In recent years, a series of crises have hit the European Union (i.e., the Eurozone crisis, the sovereign debt crises, the Great Recession, the refugee crisis, Brexit). Such precarious times have challenged solidarity both between European citizens, as well as between the Member States of the EU. The current paper investigates the degree of European solidarity in the European Union in the light of these developments.
The paper describes the preliminary findings of a recent research project conducted on European solidarity. We surveyed citizens of 13 Members States of the EU about their disposition toward (European) solidarity. An upcoming book will offer an elabo-rate theoretical framework about the existence of European solidarity. Additionally, this book will also presents detailed results from the project and indepth discussion of the findings. However, we decided to publish some of the descriptive results beforehand in the form of this report as the major findings of our study have high public and political relevance. The development of recent crises has been rather fastpaced, and is in contrast with the long wait that comes with the publication of academic texts. So, the latter process hinders the most important information to reach the public and policy makers as soon as possible and this report wishes to remedy it slightly.
In Chapter 1, we will elaborate on the conceptual framework of our study. By Euro-pean solidarity, we understand a form of solidarity expanded beyond one’s own na-tion state; recipients of solidarity are other EU countries, or citizens living in another EU country. In the first part of Chapter 1, we systematically distinguish between four different domains of European solidarity: (1) Fiscal solidarity, defined as citizens’ willingness to support indebted European countries financially. (2) Welfare state solidarity, defined as citizens’ strong agreement to support those in need – unemployed, sick, and the elderly – regardless of where they live in the EU, and to reduce inequality between rich and poor people in Europe. (3) Territorial solidarity, the willingness to reduce inequality between poor and rich EU countries. (4) Finally, the refugee crisis has raised the question of (4.1) external solidarity, defined as the support for the EU to grant asylum to refugees coming from outside of EU, and (4.2) internal solidarity, defined as a strong agreement with how Member States should share the burden of distributing refugees among themselves. In the second part of Chapter 1, we define different criteria for determining the strength of European solidarity.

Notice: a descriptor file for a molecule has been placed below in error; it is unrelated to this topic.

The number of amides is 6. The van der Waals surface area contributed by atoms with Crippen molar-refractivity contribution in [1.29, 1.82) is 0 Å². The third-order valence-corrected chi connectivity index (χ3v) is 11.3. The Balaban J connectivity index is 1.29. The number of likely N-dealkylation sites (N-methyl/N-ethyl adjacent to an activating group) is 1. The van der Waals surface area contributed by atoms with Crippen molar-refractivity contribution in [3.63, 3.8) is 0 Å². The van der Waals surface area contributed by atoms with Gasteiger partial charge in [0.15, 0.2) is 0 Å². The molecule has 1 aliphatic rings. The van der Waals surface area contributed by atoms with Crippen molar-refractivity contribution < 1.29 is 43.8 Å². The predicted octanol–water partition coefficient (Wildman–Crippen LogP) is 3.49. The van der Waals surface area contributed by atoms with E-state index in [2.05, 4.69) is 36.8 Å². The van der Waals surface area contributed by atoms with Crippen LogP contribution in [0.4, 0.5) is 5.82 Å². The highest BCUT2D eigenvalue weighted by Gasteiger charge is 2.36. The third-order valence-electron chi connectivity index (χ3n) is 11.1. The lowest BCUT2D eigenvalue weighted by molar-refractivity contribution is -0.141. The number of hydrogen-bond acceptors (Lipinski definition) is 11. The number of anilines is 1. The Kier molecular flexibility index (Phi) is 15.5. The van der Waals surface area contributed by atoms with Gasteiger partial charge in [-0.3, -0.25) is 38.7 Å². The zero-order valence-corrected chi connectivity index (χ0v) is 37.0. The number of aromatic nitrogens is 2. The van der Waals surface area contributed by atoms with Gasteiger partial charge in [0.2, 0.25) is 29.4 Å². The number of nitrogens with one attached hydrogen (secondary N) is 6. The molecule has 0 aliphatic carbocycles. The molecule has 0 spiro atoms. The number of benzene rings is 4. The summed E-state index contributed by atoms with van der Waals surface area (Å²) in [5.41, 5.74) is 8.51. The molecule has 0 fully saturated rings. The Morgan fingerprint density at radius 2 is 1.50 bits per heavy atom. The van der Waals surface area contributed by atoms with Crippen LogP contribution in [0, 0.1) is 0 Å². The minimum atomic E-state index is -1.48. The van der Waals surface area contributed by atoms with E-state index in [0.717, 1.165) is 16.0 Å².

In Chapters 2 to 5, we will apply the explicated criteria for the existence of European solidarity to each of the four domains of solidarity. By doing so, we can determine the strength of European solidarity in each domain of solidarity. As this report aims at giving a first overview of some of our results, we will apply two of the four theoreti-cally developed criteria of European solidarity to the four domains only and present the corresponding descriptive results.
Overall, our analyses reveal some unanticipated findings. Europeans altogether display a notably higher level of solidarity with citizens of other EU countries and EU states than many politicians and social scientists have so far presumed. This especially applies to the support of people in need (welfare state solidarity) and the reduction of wealth inequalities between rich and poor European countries (territorial solidarity), but also to the domain of fiscal solidarity. On top of this, European solidarity turns out to be more established than the global one.
However, this optimistic view is not valid for the domain of solidarity with refugees. Whilst citizens of western and southern European countries support both, the ac-ceptance of refugees and the fair distribution of the incurring costs and burdens be-tween European countries, the majority of people in eastern European countries do not share this point of view.